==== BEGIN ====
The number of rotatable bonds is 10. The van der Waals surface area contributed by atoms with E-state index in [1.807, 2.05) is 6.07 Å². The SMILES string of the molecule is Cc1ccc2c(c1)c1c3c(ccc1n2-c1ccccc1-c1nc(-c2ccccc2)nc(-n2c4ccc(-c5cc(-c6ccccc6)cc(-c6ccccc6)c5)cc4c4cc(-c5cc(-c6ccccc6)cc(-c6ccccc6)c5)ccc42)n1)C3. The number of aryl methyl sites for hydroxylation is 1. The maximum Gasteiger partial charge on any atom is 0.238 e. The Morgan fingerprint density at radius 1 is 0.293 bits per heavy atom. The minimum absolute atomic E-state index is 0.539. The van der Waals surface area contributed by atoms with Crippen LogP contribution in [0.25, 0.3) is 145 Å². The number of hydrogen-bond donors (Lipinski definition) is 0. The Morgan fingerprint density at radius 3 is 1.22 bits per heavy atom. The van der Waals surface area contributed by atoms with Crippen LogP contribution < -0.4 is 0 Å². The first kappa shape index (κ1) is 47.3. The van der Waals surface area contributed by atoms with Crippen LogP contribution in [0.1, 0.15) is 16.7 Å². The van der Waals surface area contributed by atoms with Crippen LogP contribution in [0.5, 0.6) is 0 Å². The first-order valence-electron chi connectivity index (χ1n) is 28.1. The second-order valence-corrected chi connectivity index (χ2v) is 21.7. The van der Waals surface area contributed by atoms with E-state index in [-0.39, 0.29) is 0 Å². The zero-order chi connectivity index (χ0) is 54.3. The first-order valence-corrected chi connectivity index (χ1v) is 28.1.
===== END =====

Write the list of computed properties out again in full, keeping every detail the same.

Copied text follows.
The number of rotatable bonds is 10. The van der Waals surface area contributed by atoms with E-state index in [1.807, 2.05) is 6.07 Å². The SMILES string of the molecule is Cc1ccc2c(c1)c1c3c(ccc1n2-c1ccccc1-c1nc(-c2ccccc2)nc(-n2c4ccc(-c5cc(-c6ccccc6)cc(-c6ccccc6)c5)cc4c4cc(-c5cc(-c6ccccc6)cc(-c6ccccc6)c5)ccc42)n1)C3. The number of aryl methyl sites for hydroxylation is 1. The maximum Gasteiger partial charge on any atom is 0.238 e. The Morgan fingerprint density at radius 1 is 0.293 bits per heavy atom. The minimum absolute atomic E-state index is 0.539. The van der Waals surface area contributed by atoms with Crippen LogP contribution in [0.25, 0.3) is 145 Å². The number of hydrogen-bond donors (Lipinski definition) is 0. The Morgan fingerprint density at radius 3 is 1.22 bits per heavy atom. The van der Waals surface area contributed by atoms with Crippen LogP contribution < -0.4 is 0 Å². The first kappa shape index (κ1) is 47.3. The van der Waals surface area contributed by atoms with Crippen LogP contribution in [0.1, 0.15) is 16.7 Å². The van der Waals surface area contributed by atoms with Crippen LogP contribution in [0.5, 0.6) is 0 Å². The first-order valence-electron chi connectivity index (χ1n) is 28.1. The second-order valence-corrected chi connectivity index (χ2v) is 21.7. The van der Waals surface area contributed by atoms with E-state index in [-0.39, 0.29) is 0 Å². The zero-order chi connectivity index (χ0) is 54.3. The first-order valence-corrected chi connectivity index (χ1v) is 28.1.